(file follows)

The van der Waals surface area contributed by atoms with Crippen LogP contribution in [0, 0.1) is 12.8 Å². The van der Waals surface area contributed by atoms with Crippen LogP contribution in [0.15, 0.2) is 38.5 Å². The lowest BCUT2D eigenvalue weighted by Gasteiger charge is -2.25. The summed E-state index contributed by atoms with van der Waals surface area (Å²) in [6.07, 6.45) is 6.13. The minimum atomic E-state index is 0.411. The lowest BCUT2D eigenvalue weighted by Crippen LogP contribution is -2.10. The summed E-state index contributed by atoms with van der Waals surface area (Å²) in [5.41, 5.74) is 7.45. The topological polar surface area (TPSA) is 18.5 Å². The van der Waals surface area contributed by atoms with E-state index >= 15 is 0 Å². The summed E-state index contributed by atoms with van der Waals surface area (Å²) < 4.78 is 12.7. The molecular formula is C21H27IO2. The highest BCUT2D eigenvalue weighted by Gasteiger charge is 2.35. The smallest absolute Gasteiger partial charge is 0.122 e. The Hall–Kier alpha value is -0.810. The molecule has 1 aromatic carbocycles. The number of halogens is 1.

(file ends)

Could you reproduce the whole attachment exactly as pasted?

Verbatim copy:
The van der Waals surface area contributed by atoms with Crippen LogP contribution in [0, 0.1) is 12.8 Å². The van der Waals surface area contributed by atoms with Crippen LogP contribution in [0.15, 0.2) is 38.5 Å². The lowest BCUT2D eigenvalue weighted by Gasteiger charge is -2.25. The summed E-state index contributed by atoms with van der Waals surface area (Å²) in [6.07, 6.45) is 6.13. The minimum atomic E-state index is 0.411. The lowest BCUT2D eigenvalue weighted by Crippen LogP contribution is -2.10. The summed E-state index contributed by atoms with van der Waals surface area (Å²) in [5.41, 5.74) is 7.45. The topological polar surface area (TPSA) is 18.5 Å². The van der Waals surface area contributed by atoms with E-state index >= 15 is 0 Å². The summed E-state index contributed by atoms with van der Waals surface area (Å²) < 4.78 is 12.7. The molecular formula is C21H27IO2. The highest BCUT2D eigenvalue weighted by Gasteiger charge is 2.35. The smallest absolute Gasteiger partial charge is 0.122 e. The Hall–Kier alpha value is -0.810. The molecule has 1 aromatic carbocycles. The number of halogens is 1.